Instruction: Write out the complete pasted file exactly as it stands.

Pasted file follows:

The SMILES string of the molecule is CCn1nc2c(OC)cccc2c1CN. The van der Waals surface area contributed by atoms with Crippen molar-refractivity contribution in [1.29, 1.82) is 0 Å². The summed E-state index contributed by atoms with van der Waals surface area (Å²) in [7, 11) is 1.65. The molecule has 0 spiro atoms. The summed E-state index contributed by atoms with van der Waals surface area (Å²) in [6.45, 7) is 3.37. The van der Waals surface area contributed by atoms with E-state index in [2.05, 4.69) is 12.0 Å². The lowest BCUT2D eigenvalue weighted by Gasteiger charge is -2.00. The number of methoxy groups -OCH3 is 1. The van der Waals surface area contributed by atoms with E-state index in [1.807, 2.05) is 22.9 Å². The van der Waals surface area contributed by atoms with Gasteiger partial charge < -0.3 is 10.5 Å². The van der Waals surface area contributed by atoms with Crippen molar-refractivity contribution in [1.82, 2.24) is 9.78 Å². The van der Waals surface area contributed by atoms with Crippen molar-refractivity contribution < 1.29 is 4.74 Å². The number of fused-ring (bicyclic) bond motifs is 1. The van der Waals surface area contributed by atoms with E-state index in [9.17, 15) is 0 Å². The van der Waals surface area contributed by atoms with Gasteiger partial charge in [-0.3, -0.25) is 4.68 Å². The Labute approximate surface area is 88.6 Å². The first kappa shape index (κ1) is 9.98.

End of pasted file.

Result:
The SMILES string of the molecule is CCn1nc2c(OC)cccc2c1CN. The van der Waals surface area contributed by atoms with Crippen molar-refractivity contribution in [1.29, 1.82) is 0 Å². The summed E-state index contributed by atoms with van der Waals surface area (Å²) in [7, 11) is 1.65. The molecule has 0 spiro atoms. The summed E-state index contributed by atoms with van der Waals surface area (Å²) in [6.45, 7) is 3.37. The van der Waals surface area contributed by atoms with E-state index in [2.05, 4.69) is 12.0 Å². The lowest BCUT2D eigenvalue weighted by Gasteiger charge is -2.00. The number of methoxy groups -OCH3 is 1. The van der Waals surface area contributed by atoms with E-state index in [1.807, 2.05) is 22.9 Å². The van der Waals surface area contributed by atoms with Gasteiger partial charge < -0.3 is 10.5 Å². The van der Waals surface area contributed by atoms with Crippen molar-refractivity contribution in [1.82, 2.24) is 9.78 Å². The van der Waals surface area contributed by atoms with Crippen molar-refractivity contribution < 1.29 is 4.74 Å². The number of fused-ring (bicyclic) bond motifs is 1. The van der Waals surface area contributed by atoms with E-state index in [9.17, 15) is 0 Å². The van der Waals surface area contributed by atoms with Gasteiger partial charge in [-0.3, -0.25) is 4.68 Å². The Labute approximate surface area is 88.6 Å². The first kappa shape index (κ1) is 9.98.